Sanctions vs Chinese firms used for coercion in SCS not off the table – US


“Nothing is off the table,” United States Assistant Secretary of State for the Bureau of East Asian and Pacific Affairs, David R. Stilwell said when asked about the possibility of sanctions against state-owned enterprises used by China “as tools of economic coercion and international abuse.”

“In the South China Sea, as elsewhere, Beijing has used state-owned enterprises as tools of economic coercion and international abuse,” Stilwell said during the virtual Center for Strategic and International Studies (CSIS) 10th South China Sea Conference on July 14.

“They have been used to dredge, construct, and militarize the PRC’s (People’s Republic of China) artificial island fortresses in the Spratlys, from which Beijing now violates the exclusive economic zones of Southeast Asian states,” the US assistant secretary of state said.

He gave China Construction & Communications Corporation (CCCC) as an example. He said CCCC led the dredging for Beijing’s South China Sea military bases, with terribly destructive effects on the marine environment and regional stability.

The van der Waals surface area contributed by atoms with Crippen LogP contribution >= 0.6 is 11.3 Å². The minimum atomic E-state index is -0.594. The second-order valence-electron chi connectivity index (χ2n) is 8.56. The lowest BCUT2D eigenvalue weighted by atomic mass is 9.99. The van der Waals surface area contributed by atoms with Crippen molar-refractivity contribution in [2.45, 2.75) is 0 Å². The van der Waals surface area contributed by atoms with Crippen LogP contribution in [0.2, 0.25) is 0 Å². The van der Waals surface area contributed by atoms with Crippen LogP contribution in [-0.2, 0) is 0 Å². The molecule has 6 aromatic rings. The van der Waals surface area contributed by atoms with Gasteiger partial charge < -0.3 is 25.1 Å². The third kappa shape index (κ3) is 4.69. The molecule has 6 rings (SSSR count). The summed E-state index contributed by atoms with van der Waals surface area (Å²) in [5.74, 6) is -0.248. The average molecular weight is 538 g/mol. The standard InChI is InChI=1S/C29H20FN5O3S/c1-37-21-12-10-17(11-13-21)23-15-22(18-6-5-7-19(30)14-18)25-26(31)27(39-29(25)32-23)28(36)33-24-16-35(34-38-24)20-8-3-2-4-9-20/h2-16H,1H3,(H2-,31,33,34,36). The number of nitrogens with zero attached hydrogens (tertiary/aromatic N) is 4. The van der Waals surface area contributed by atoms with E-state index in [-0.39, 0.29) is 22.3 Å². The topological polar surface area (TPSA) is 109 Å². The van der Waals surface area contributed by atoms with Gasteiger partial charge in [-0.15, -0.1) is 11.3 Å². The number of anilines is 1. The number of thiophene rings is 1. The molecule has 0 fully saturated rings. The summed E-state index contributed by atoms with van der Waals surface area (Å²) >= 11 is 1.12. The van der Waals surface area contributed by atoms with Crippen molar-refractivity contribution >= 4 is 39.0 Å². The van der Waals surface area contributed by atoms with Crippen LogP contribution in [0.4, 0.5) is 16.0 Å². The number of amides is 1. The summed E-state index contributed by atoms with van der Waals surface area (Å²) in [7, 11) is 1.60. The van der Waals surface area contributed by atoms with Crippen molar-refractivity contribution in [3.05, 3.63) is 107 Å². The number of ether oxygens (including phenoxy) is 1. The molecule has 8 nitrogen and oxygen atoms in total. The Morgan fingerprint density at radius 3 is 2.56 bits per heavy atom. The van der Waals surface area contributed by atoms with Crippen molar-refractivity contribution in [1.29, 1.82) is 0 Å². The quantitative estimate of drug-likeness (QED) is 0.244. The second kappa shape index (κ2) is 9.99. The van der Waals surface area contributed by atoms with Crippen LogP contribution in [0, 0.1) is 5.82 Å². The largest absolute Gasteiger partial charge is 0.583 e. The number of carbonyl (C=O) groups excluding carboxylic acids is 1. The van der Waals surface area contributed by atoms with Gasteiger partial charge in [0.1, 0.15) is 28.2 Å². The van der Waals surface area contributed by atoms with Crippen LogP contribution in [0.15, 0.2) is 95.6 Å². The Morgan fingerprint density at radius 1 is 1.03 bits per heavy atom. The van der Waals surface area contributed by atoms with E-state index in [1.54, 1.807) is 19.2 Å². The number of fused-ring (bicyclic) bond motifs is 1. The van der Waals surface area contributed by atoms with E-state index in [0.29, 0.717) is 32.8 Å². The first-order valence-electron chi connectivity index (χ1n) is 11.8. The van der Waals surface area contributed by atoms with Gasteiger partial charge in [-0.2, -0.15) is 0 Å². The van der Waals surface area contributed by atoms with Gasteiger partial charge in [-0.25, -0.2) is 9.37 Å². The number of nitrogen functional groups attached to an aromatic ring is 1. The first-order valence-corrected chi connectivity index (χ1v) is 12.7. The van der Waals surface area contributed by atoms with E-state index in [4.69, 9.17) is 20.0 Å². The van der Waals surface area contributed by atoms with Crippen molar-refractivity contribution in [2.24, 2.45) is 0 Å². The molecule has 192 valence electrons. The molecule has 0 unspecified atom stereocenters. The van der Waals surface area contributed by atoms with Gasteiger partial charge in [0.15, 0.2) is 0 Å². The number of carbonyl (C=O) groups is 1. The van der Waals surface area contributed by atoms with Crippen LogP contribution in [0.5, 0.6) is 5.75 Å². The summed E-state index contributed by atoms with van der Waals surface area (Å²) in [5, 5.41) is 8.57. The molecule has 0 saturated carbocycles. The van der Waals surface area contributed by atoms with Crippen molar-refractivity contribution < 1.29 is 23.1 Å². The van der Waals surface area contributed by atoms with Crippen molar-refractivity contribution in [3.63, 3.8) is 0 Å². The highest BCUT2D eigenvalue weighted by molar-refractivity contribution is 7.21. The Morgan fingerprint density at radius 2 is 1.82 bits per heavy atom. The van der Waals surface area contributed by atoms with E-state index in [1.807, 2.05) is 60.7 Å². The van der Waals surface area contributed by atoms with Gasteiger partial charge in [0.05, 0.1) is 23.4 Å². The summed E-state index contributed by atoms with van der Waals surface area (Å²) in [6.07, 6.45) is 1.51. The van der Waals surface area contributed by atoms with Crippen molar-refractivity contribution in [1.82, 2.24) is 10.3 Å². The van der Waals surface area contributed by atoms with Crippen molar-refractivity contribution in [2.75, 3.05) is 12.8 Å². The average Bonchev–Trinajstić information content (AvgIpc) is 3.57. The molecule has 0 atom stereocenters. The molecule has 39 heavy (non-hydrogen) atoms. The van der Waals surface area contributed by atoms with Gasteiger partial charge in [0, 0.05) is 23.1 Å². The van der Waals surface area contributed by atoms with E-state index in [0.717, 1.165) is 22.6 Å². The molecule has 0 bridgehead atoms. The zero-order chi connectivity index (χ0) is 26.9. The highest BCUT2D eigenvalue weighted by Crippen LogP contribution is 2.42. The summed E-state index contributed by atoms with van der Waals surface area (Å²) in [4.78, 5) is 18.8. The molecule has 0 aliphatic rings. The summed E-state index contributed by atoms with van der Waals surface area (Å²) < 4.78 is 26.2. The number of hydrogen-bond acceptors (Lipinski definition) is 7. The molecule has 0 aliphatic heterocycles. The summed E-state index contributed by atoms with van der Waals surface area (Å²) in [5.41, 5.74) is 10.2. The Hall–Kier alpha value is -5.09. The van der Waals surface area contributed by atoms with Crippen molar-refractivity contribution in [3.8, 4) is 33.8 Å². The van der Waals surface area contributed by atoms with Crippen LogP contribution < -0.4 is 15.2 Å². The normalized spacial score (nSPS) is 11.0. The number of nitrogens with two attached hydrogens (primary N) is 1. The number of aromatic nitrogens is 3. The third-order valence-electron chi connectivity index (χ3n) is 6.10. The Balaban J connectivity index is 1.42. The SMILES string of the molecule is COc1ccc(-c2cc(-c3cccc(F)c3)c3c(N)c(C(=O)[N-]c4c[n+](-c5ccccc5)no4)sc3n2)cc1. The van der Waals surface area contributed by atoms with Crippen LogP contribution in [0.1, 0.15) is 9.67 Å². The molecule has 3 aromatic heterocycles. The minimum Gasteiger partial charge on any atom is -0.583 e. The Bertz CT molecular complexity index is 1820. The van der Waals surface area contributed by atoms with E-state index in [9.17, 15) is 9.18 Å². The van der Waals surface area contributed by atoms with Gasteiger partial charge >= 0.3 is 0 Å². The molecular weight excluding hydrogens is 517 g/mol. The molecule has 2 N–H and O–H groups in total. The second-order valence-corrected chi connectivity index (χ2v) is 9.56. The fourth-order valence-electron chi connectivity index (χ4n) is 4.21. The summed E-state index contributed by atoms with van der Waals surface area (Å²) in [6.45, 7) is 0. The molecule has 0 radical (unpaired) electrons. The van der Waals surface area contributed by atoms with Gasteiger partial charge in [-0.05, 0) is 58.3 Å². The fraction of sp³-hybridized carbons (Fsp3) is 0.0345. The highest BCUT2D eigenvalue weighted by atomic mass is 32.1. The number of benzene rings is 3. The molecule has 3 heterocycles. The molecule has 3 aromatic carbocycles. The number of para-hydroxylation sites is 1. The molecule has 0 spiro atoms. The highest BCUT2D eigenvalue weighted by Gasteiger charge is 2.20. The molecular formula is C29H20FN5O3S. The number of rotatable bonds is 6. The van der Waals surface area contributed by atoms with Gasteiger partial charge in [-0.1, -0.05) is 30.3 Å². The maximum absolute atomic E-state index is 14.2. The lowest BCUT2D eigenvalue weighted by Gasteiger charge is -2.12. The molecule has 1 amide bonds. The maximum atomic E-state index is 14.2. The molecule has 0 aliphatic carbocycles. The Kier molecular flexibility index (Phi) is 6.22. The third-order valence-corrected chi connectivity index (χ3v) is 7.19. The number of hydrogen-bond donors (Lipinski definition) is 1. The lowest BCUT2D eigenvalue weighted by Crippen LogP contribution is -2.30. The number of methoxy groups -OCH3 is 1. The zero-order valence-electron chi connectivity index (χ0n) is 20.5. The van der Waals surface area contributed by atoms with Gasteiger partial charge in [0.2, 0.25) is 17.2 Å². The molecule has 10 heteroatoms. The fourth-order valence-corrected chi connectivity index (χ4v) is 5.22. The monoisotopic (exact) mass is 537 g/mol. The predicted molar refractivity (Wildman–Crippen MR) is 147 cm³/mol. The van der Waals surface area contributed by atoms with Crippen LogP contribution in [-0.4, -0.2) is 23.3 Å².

“State-owned enterprises have been used as battering rams to attempt to enforce Beijing’s unlawful “Nine Dashed Line.” China National Offshore Oil Corporation, or CNOOC, used its mammoth survey rig HD-981 to try intimidating Vietnam off the Paracel islands in 2014. It is telling that CNOOC’s chief executive touted that oil rig as “mobile national territory.” The implications of such a statement should give pause to every nation that relies on the freedom of the seas for prosperity and security,” Stilwell added.

He added that other PRC commercial survey ships and rigs have been sent repeatedly into Southeast Asian waters in which China has no rights. 

“Numerous PRC state-owned tourism, telecom, fisheries and banking firms invest in ways to enable Beijing’s unlawful claims and bullying. PRC fishing fleets in the South China Sea often operate as maritime militia under the direction of  China’s military, harassing and intimidating others as a tool of violent state coercion,” he said.

“These state-owned enterprises are PRC instruments of abuse, and we should highlight their improper behavior,” he added.